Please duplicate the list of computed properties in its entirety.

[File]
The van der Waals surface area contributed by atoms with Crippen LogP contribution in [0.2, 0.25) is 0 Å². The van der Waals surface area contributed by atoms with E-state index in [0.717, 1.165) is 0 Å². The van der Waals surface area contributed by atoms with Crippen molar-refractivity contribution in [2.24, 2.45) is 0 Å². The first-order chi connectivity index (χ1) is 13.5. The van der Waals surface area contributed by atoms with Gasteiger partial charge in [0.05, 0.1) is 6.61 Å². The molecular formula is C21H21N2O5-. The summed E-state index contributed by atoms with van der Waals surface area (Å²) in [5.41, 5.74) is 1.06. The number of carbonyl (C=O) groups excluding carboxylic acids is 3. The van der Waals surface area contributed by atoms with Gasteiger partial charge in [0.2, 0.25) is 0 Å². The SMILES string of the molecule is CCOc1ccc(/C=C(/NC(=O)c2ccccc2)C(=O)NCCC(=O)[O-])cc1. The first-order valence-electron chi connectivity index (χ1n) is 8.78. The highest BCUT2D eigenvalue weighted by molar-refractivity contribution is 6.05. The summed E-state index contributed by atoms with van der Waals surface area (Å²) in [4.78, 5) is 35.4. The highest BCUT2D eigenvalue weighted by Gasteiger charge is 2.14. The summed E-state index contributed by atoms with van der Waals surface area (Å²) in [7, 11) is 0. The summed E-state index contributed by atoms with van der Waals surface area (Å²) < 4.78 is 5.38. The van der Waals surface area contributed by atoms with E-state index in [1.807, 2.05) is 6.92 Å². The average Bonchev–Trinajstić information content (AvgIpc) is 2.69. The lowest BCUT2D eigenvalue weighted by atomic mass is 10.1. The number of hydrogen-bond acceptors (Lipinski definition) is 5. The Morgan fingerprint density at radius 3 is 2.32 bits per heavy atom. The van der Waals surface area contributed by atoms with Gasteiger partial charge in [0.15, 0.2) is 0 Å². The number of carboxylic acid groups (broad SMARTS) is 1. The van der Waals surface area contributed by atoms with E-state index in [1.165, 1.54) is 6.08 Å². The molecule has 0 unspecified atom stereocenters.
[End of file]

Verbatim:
The van der Waals surface area contributed by atoms with Crippen LogP contribution in [0.2, 0.25) is 0 Å². The van der Waals surface area contributed by atoms with E-state index in [0.717, 1.165) is 0 Å². The van der Waals surface area contributed by atoms with Crippen molar-refractivity contribution in [2.24, 2.45) is 0 Å². The first-order chi connectivity index (χ1) is 13.5. The van der Waals surface area contributed by atoms with Gasteiger partial charge in [0.05, 0.1) is 6.61 Å². The molecular formula is C21H21N2O5-. The summed E-state index contributed by atoms with van der Waals surface area (Å²) in [5.41, 5.74) is 1.06. The number of carbonyl (C=O) groups excluding carboxylic acids is 3. The van der Waals surface area contributed by atoms with Gasteiger partial charge in [0.2, 0.25) is 0 Å². The SMILES string of the molecule is CCOc1ccc(/C=C(/NC(=O)c2ccccc2)C(=O)NCCC(=O)[O-])cc1. The first-order valence-electron chi connectivity index (χ1n) is 8.78. The highest BCUT2D eigenvalue weighted by molar-refractivity contribution is 6.05. The summed E-state index contributed by atoms with van der Waals surface area (Å²) in [4.78, 5) is 35.4. The highest BCUT2D eigenvalue weighted by Gasteiger charge is 2.14. The summed E-state index contributed by atoms with van der Waals surface area (Å²) in [7, 11) is 0. The summed E-state index contributed by atoms with van der Waals surface area (Å²) < 4.78 is 5.38. The van der Waals surface area contributed by atoms with E-state index in [1.807, 2.05) is 6.92 Å². The average Bonchev–Trinajstić information content (AvgIpc) is 2.69. The lowest BCUT2D eigenvalue weighted by atomic mass is 10.1. The number of hydrogen-bond acceptors (Lipinski definition) is 5. The Morgan fingerprint density at radius 3 is 2.32 bits per heavy atom. The van der Waals surface area contributed by atoms with Gasteiger partial charge in [0.15, 0.2) is 0 Å². The number of carboxylic acid groups (broad SMARTS) is 1. The van der Waals surface area contributed by atoms with E-state index in [1.165, 1.54) is 6.08 Å². The molecule has 0 unspecified atom stereocenters.